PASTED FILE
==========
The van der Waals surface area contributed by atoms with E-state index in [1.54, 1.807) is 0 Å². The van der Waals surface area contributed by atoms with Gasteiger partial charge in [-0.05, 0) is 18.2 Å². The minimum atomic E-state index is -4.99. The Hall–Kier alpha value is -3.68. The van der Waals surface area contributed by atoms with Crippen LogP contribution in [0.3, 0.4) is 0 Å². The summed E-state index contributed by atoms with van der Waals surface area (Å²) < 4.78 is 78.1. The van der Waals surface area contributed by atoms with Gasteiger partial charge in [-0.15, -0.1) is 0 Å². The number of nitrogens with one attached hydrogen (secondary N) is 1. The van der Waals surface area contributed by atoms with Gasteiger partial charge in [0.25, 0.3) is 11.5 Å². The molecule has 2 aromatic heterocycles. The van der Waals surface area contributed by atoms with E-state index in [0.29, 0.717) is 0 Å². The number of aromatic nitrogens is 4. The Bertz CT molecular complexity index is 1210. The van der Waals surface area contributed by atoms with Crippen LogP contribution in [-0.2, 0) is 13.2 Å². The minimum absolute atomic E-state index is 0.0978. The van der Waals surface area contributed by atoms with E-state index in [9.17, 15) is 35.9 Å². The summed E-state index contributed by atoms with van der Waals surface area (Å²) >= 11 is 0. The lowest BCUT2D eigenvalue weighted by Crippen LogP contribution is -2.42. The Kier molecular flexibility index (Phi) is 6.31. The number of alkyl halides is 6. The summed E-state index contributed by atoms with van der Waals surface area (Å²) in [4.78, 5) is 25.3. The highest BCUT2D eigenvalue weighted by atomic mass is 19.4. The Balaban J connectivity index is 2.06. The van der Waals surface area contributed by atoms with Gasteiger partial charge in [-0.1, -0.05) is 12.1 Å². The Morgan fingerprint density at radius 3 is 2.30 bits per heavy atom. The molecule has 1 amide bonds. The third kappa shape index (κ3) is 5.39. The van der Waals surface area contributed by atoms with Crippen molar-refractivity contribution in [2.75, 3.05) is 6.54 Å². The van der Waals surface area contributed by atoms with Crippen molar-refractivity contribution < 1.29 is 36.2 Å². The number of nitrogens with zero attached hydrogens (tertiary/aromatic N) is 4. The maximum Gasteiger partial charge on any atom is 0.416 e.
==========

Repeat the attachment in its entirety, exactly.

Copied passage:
The van der Waals surface area contributed by atoms with E-state index in [1.54, 1.807) is 0 Å². The van der Waals surface area contributed by atoms with Gasteiger partial charge in [-0.05, 0) is 18.2 Å². The minimum atomic E-state index is -4.99. The Hall–Kier alpha value is -3.68. The van der Waals surface area contributed by atoms with Crippen LogP contribution in [0.3, 0.4) is 0 Å². The summed E-state index contributed by atoms with van der Waals surface area (Å²) < 4.78 is 78.1. The van der Waals surface area contributed by atoms with Gasteiger partial charge in [-0.15, -0.1) is 0 Å². The number of nitrogens with one attached hydrogen (secondary N) is 1. The van der Waals surface area contributed by atoms with Gasteiger partial charge in [0.25, 0.3) is 11.5 Å². The molecule has 2 aromatic heterocycles. The van der Waals surface area contributed by atoms with E-state index in [0.29, 0.717) is 0 Å². The number of aromatic nitrogens is 4. The Bertz CT molecular complexity index is 1210. The van der Waals surface area contributed by atoms with Crippen LogP contribution in [-0.2, 0) is 13.2 Å². The minimum absolute atomic E-state index is 0.0978. The van der Waals surface area contributed by atoms with E-state index in [9.17, 15) is 35.9 Å². The summed E-state index contributed by atoms with van der Waals surface area (Å²) >= 11 is 0. The lowest BCUT2D eigenvalue weighted by Crippen LogP contribution is -2.42. The Kier molecular flexibility index (Phi) is 6.31. The number of alkyl halides is 6. The summed E-state index contributed by atoms with van der Waals surface area (Å²) in [4.78, 5) is 25.3. The highest BCUT2D eigenvalue weighted by atomic mass is 19.4. The Balaban J connectivity index is 2.06. The van der Waals surface area contributed by atoms with Gasteiger partial charge in [-0.1, -0.05) is 12.1 Å². The Morgan fingerprint density at radius 3 is 2.30 bits per heavy atom. The molecule has 1 amide bonds. The third kappa shape index (κ3) is 5.39. The van der Waals surface area contributed by atoms with Crippen molar-refractivity contribution in [2.75, 3.05) is 6.54 Å². The van der Waals surface area contributed by atoms with Crippen molar-refractivity contribution < 1.29 is 36.2 Å². The number of nitrogens with zero attached hydrogens (tertiary/aromatic N) is 4. The maximum Gasteiger partial charge on any atom is 0.416 e.